The entanglement in onedimensional random XY spin chain with DzyaloshinskiiMoriya interaction ^{1}^{1}1Supported by the Key Higher Education Programme of Hubei Province under Grant No Z20052201, the Natural Science Foundation of Hubei Province, China under Grant No 2006ABA055, and the Postgraduate Programme of Hubei Normal University under Grant No 2007D20.
Abstract
The impurities of exchange couplings, external magnetic fields and Dzyaloshinskii–Moriya (DM) interaction considered as Gaussian distribution, the entanglement in onedimensional random spin systems is investigated by the method of solving the different spinspin correlation functions and the average magnetization per spin. The entanglement dynamics at central locations of ferromagnetic and antiferromagnetic chains have been studied by varying the three impurities and the strength of DM interaction. (i) For ferromagnetic spin chain, the weak DM interaction can improve the amount of entanglement to a large value, and the impurities have the opposite effect on the entanglement below and above critical DM interaction. (ii) For antiferromagnetic spin chain, DM interaction can enhance the entanglement to a steady value. Our results imply that DM interaction strength, the impurity and exchange couplings (or magnetic field) play competing roles in enhancing quantum entanglement.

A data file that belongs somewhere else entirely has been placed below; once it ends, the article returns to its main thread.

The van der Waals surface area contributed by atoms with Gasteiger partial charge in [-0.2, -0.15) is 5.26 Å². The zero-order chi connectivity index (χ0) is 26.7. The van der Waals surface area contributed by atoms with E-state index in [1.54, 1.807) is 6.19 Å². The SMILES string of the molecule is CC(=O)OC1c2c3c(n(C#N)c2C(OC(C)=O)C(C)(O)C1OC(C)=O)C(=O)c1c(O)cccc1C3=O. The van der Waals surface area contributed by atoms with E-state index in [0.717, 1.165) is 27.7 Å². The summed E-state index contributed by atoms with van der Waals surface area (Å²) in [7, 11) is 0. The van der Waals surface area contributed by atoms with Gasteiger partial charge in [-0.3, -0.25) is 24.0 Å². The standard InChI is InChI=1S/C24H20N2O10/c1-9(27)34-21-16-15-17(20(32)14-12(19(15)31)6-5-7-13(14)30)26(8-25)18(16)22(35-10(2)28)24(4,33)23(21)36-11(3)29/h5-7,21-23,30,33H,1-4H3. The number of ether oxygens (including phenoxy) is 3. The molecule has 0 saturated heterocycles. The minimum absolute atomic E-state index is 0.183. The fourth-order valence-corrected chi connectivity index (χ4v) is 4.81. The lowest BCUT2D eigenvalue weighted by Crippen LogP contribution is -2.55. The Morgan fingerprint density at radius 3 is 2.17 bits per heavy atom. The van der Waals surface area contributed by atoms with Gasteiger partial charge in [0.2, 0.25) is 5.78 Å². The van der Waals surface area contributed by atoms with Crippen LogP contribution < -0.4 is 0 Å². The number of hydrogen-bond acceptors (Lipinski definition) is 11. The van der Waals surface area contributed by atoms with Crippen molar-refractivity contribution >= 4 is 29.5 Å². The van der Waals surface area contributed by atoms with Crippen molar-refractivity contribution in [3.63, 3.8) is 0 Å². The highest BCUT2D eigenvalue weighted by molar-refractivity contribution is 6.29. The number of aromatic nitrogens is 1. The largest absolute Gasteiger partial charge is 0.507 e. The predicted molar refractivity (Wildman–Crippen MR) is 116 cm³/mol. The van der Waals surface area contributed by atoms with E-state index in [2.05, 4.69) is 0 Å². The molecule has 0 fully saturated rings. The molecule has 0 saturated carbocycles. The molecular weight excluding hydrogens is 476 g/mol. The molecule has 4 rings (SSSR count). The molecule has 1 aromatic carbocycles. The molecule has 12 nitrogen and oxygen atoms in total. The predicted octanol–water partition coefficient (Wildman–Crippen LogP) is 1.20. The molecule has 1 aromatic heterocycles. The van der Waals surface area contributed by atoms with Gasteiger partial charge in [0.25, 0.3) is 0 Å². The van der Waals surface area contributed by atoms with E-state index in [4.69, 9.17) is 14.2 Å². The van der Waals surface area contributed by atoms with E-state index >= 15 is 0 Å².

pacs:
03.65.Ud, 03.67.Mn, 75.10.PqI Introduction
Entanglement is not only important in the quantum information
processing (QIP), such as quantum teleportation, dense
coding, quantum secret sharing, quantum
computation, but also relevant to quantum phase
transitions in condensed matter physics. In order to realize
quantum information process, great effort has been devoted to
studying and characterizing the entanglement in cavity
QED. Now, much attention has been paid to the entanglement
in spin systems, such as the Ising model and all the kinds
of Heisenberg XY XXZ XYZ models. However; as far as we
know, most discussions mentioned above merely focused on the models
with spin exchange couplings, while Dzyaloshinskii–Moriya
interaction has seldom been taken into account. The antisymmetric DM
interaction, introduced by Dzyaloshinskii and Moriya, is a